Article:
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December 12, 2023 Headlines 5 Comments

Oracle shares slide as revenue misses estimates

Oracle’s Q2 results beat earnings expectations but fall short on revenue, with CEO Safra Catz calling Oracle Health, the former Cerner business, “a drag on Oracle growth.”

ONC and The Sequoia Project Designate First TEFCA QHINs

ONC and The Sequoia Project officially recognize KONZA National Network, EHealth Exchange, Epic Nexus, Health Gorilla, and MedAllies as QHINs.

Kaiser Permanente Slashes IT Jobs Across Bay Area

Kaiser Permanente lays off 115 IT employees, 65 of them in Northern California.

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Currently there are "5 comments" on this Article:

  1. Can someone help simply explain what a QHIN does or why we needed to in healthcare or why you would buy it or work with them? Google says, “A QHIN is a HIN that is a U.S. Entity that has completed the QHIN application, onboarding, and designation process and is a party to the Common Agreement countersigned by the RCE.” Which is just word soup to me. ChatGPT was even worse so I’ll spare everyone that.

    • @confused – The PR version of a QHIN is to create an interoperability floor to exchange health records. ELI5 – You get some patient data, from some EMRs, in a “cost efficient” manner. The model mirrors the national networks of exchanging data via old protocols and formats (IHE and CCDA) and to one day do it via FHIR which in itself creates more problems of data quality. The treatment / purpose of use requirement of the national networks are limiting to other healthcare business types, especially as patient right of access is continually delayed. QHINs open up /accelerate other data exchange business opportunities such as patient access, operations, payment, etc. There are a lot of inherent issues with QHINs and their business models though. QHINs are a work around to the national networks which are a work around to the EHRs being stingy with the data they are willing to exchange unless you build expensive direct integrations with them. With every work around, you get lower quality data, hence the QHINs being considered the floor. It’s a good start but most groups applying for QHINs are doing it for PR / marketing.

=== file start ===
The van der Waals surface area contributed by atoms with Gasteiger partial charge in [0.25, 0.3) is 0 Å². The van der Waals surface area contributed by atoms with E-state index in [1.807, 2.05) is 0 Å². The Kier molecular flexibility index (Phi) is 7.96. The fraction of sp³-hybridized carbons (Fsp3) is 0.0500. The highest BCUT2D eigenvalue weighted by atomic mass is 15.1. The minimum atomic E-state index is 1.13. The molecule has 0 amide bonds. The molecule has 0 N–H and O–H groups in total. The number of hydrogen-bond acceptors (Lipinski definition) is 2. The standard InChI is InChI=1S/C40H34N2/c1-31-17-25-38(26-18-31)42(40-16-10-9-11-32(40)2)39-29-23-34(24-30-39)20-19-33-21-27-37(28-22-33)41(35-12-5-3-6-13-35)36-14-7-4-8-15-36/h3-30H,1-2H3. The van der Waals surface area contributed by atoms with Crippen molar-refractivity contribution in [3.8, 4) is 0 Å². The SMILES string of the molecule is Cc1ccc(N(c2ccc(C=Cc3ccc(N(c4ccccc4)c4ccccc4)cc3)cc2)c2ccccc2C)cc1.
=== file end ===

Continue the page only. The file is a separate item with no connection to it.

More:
• Very helpful. So, my radar wasn’t too far off that the progress is largely marketing related/noise at this point. However, it seems the primary benefit of the QHIN is to have a larger array of access rights beyond the current treatment restraints in place today, particularly operations and payment. However, you’ll still have to deal with the cost challenges I suspect, especially if it’s at similar cost ranges to the national networks. I will guess the QHINs still have an order of magnitude (or 2) pricing problem and to really move the needle in interoperability we need significantly cheaper costs per patient per request.

  2. Dear Matt and @confused. I think the simple fact that Feds and largest HINs, EMRs including Epic, Meditech and ECW, even Surescripts spent seven years on TEFCA would make you at least suspect it’s not for marketing and PR? Ignorance is a bliss. But also a disservice to your followers. You can and should be sceptical. But not claiming people spent years for pure marketing. That’s FUD. FUD (fear uncertainty and doubt) means you either scared of it or don’t understand it. Read up on tefca and what it is designed to do and what it accomplished on September 12th.

    • @FUD_Remover – the work towards TEFCA and the policy isn’t PR/marketing, it is hard, laborious, and worth while. I am not diminishing those contributions. The last sentence I made was about some groups applying for QHIN status. Case and point, look at how many organizations should apply vs how many publicly stated their intent to apply vs who actually applied vs who are progressing forward. What is found in the delta gives better insight.

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